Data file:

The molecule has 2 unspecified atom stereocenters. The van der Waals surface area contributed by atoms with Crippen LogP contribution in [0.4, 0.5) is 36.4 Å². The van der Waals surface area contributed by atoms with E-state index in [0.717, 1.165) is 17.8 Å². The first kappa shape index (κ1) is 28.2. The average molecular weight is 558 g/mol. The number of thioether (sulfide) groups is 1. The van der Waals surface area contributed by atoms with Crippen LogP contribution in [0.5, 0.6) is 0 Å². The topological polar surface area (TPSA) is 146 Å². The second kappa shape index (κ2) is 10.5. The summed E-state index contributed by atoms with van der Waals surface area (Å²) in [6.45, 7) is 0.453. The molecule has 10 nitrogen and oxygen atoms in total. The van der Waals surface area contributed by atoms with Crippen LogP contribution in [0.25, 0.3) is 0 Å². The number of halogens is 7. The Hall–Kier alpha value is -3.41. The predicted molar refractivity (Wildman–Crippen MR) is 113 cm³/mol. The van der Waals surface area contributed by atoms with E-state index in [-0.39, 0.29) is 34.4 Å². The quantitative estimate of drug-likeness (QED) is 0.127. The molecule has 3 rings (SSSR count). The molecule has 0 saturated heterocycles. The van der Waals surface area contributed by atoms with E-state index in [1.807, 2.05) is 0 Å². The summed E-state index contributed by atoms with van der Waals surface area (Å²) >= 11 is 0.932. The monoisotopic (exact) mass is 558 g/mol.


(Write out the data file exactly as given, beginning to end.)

The molecule has 2 unspecified atom stereocenters. The van der Waals surface area contributed by atoms with Crippen LogP contribution in [0.4, 0.5) is 36.4 Å². The van der Waals surface area contributed by atoms with E-state index in [0.717, 1.165) is 17.8 Å². The first kappa shape index (κ1) is 28.2. The average molecular weight is 558 g/mol. The number of thioether (sulfide) groups is 1. The van der Waals surface area contributed by atoms with Crippen LogP contribution in [0.5, 0.6) is 0 Å². The topological polar surface area (TPSA) is 146 Å². The second kappa shape index (κ2) is 10.5. The summed E-state index contributed by atoms with van der Waals surface area (Å²) in [6.45, 7) is 0.453. The molecule has 10 nitrogen and oxygen atoms in total. The van der Waals surface area contributed by atoms with Crippen LogP contribution in [0.25, 0.3) is 0 Å². The number of halogens is 7. The Hall–Kier alpha value is -3.41. The predicted molar refractivity (Wildman–Crippen MR) is 113 cm³/mol. The van der Waals surface area contributed by atoms with E-state index in [-0.39, 0.29) is 34.4 Å². The quantitative estimate of drug-likeness (QED) is 0.127. The molecule has 3 rings (SSSR count). The molecule has 0 saturated heterocycles. The van der Waals surface area contributed by atoms with E-state index in [1.807, 2.05) is 0 Å². The summed E-state index contributed by atoms with van der Waals surface area (Å²) >= 11 is 0.932. The monoisotopic (exact) mass is 558 g/mol.